Low White Blood Cell Count: 6 Possible Causes for a Low WBC
As we have mentioned before, our body makes white blood cells continuously. White blood cells are produced in the bone marrow, just like other components of the blood. Having low blood cell counts means there is something wrong in the production of white blood cells.
The symptoms that accompany a low white blood cell count can vary and depend on what’s causing the low count. For example, a bladder infection can cause urinary symptoms, and a stomach infection can cause nausea and vomiting. Those who suffer from iron deficiency often find it difficult to donate, and may want to consider taking an oral iron supplement. For these individuals blood donation seldom helps regulate iron levels. The immediate impact on the body as a result of donating a pint of blood is a loss of red blood cells.
Top reasons for low white blood cell count
- White blood cells, also called leukocytes, fight infection.
- For example, if you’re donating from the UK, you get double that amount of time – it’s recommended you only give blood in week intervals.
- As an average, it takes six months to recover the iron depleted from a single donation.
- In fact, your body can make about 2 million new red blood cells per second.
- If you don’t feel comfortable with shorter recovery times, or experience side effects after donating blood, leave a significant time lapse between donations.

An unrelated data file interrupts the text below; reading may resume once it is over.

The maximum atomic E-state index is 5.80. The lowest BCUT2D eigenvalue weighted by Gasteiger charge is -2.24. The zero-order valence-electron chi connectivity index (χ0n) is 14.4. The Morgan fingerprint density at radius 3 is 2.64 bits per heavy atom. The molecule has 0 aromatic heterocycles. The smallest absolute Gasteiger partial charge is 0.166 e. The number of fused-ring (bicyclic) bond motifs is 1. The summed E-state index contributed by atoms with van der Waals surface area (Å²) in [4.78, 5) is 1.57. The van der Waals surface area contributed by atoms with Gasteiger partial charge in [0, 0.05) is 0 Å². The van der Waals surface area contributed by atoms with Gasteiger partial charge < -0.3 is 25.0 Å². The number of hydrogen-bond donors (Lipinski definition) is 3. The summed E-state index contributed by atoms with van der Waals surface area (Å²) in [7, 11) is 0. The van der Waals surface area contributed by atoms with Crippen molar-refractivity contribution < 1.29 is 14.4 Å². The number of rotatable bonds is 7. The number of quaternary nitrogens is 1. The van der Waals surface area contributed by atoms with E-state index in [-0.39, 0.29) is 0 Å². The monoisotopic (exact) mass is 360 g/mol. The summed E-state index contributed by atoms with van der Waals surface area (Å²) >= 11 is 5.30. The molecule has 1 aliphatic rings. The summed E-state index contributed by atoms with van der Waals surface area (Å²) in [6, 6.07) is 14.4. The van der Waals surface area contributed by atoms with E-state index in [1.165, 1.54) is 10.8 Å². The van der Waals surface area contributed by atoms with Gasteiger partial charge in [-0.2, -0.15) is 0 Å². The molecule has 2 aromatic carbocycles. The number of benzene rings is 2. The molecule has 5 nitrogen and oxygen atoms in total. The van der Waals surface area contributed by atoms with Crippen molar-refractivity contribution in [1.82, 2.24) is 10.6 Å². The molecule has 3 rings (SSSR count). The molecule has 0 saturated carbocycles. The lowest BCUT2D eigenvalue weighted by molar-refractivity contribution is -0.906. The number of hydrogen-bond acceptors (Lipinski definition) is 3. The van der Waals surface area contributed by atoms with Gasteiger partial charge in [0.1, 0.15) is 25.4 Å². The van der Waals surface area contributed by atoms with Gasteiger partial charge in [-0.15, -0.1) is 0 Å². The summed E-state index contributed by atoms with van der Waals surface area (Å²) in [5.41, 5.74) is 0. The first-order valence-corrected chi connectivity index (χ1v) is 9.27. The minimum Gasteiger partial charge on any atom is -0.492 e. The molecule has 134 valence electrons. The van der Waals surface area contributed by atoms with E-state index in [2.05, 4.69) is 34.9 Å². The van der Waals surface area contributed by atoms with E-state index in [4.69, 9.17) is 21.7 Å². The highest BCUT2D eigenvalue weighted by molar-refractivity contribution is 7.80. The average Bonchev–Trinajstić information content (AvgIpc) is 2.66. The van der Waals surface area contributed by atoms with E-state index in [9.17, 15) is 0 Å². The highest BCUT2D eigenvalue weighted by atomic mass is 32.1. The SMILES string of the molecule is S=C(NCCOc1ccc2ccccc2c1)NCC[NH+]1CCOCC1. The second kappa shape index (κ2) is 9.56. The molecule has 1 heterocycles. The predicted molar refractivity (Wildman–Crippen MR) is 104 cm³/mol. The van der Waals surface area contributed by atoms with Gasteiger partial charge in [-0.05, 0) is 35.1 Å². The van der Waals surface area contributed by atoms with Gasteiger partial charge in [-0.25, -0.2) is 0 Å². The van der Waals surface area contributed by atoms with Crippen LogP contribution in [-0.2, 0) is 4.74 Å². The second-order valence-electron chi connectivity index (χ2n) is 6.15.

- The specific testing selected is directed by the signs, symptoms, and risk factors.
When you have a low white blood cell count, your immune system isn’t working as well as it should. A low white blood cell count is a consequence of serious diseases, and it can lead to harmful health problems—including infections, slow healing, and cancer. A low white blood cell count doesn’t cause symptoms, but the complications of a low white blood cell count can cause many different symptoms. These symptoms often need to be treated, and management of low white blood cells is important to prevent serious complications. Low white blood cell count is often a feature of immunodeficiency or a compromised immune system. As you learned in school, white blood cells are the workhorse of the immune system.
What cancer causes low white blood cell count?
In general, for adults a count of more than 11,000 white blood cells in a microliter of blood is considered a high white blood cell count. A high white blood cell count could signal certain types of cancer, such as leukemia or lymphoma, but it more often is a sign of inflammation or infection. When there is a pathogen in your body, your immune system releases cells to fight it off and heal your body. There are different kinds of white blood cells, which are also known as leukocytes. Some leukocytes are basophils, neutrophils and eosinophils. There are usually no symptoms related to a low white blood cell count, but you can have symptoms from conditions that cause a low WBC count.
Diagnosis and Treatment of COVID-19
To minimize any adverse reactions, it is important to prepare for your blood donation by eating an iron-rich meal and drinking plenty of fluids. You will also want to replace fluids immediately after donating, and to keep the body well-nourished. If you’re looking for a quick fix , you should eat foods that are rich in heme iron. Heme iron is a fast-absorbing type of iron that will allow you to boost your iron levels immediately. As a rule, there are certain things that a donor should eat after donating blood. The basics to consider immediately after a donation is a light snack and something to drink.